Want to Learn? Learn to Teach
I sort of fell into the whole teaching thing.
I never had aspirations to actually BE a teacher. I wasn’t a great student, after all. Sure, I didn’t skip classes, mostly got my homework done on time, but my grades were a mess – partly from being a military brat (Canada’s education system is not really set up for transients), and partly because I simply didn’t have an aptitude for things like math and grammar (though my Art, Music and Drama marks were always stellar).
When I graduated from high school I wanted to get as far away from it as possible. I couldn’t wait to get into college – where I knew I’d be much more successful in a less book-learnin’, more hands-on environment. I was right about that.
After college I fully expected to get a J-O-B, maybe as a junior editor in a newsroom or a production assistant for a local show. I certainly didn’t expect my first job to be as a producer.
I’ve said before, that a producer at a community television station (public access TV for you all down south) is something quite different than a producer for a regular TV network. I was a camera operator, writer, director, editor, sound person, and much more. I had 7 shows to produce, not just one. Like other TV producers, I worked 80+ hours a week. But unlike them, a HUGE part of my job was teaching.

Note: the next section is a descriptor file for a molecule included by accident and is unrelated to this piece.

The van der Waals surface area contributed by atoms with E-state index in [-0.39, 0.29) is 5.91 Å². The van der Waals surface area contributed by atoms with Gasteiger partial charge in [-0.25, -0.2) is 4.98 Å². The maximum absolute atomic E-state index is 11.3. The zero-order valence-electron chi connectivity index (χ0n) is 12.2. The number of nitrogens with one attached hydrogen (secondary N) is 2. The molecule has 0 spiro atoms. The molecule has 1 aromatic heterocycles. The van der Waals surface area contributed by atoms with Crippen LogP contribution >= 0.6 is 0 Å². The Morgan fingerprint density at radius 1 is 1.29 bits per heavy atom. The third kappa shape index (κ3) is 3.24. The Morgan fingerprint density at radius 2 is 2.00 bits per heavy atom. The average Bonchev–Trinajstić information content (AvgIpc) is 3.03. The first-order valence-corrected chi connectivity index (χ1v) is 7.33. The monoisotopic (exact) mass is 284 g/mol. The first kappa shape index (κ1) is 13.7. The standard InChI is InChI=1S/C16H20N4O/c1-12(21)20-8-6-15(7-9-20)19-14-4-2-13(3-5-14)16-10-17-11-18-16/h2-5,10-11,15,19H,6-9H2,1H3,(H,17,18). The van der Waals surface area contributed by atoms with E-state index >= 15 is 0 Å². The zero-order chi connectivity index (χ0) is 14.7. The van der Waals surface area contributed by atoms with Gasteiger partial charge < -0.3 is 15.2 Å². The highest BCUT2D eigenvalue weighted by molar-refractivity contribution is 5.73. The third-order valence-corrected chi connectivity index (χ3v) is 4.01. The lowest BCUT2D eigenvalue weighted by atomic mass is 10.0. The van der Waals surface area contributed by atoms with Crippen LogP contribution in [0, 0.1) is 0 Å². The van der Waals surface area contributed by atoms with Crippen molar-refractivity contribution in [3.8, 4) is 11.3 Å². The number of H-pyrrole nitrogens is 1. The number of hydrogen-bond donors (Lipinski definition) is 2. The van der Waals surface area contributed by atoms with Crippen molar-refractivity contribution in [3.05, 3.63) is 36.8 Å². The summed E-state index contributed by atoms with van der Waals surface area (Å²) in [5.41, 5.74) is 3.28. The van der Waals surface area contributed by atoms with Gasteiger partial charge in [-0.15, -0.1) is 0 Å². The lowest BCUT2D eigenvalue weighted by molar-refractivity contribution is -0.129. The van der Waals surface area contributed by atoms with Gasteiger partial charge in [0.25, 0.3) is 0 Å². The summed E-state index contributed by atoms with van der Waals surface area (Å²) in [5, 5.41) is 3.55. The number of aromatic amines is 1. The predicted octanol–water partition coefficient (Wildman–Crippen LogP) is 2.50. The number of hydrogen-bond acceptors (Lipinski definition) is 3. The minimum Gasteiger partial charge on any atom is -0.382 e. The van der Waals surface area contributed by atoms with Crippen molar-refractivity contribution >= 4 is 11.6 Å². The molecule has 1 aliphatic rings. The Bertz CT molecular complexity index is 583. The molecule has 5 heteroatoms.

You see, about 90% of the people that worked at the station were volunteers. People from all walks of life who shared a common interest in producing TV shows. They helped out in all areas – camera, audio, lighting, editing, writing, producing, directing – you name it. But most of the time they came in green – having little or no video experience. It was part of my job to ensure that they knew the proper techniques. This happened through formal workshops (I was required to teach one per week in various disciplines) or on the job training (like, during a live TV show).
Having just come from being a student myself, I wasn’t entirely sure that I was going to be successful at this whole teaching thing. But, it was my job, and I’d best be getting the hang of it. My friend, mentor and boss at the time, Andre, gave me some good advice. “Just tell them what you know. Don’t overthink it.”
So really, my only job was to figure out what I already knew.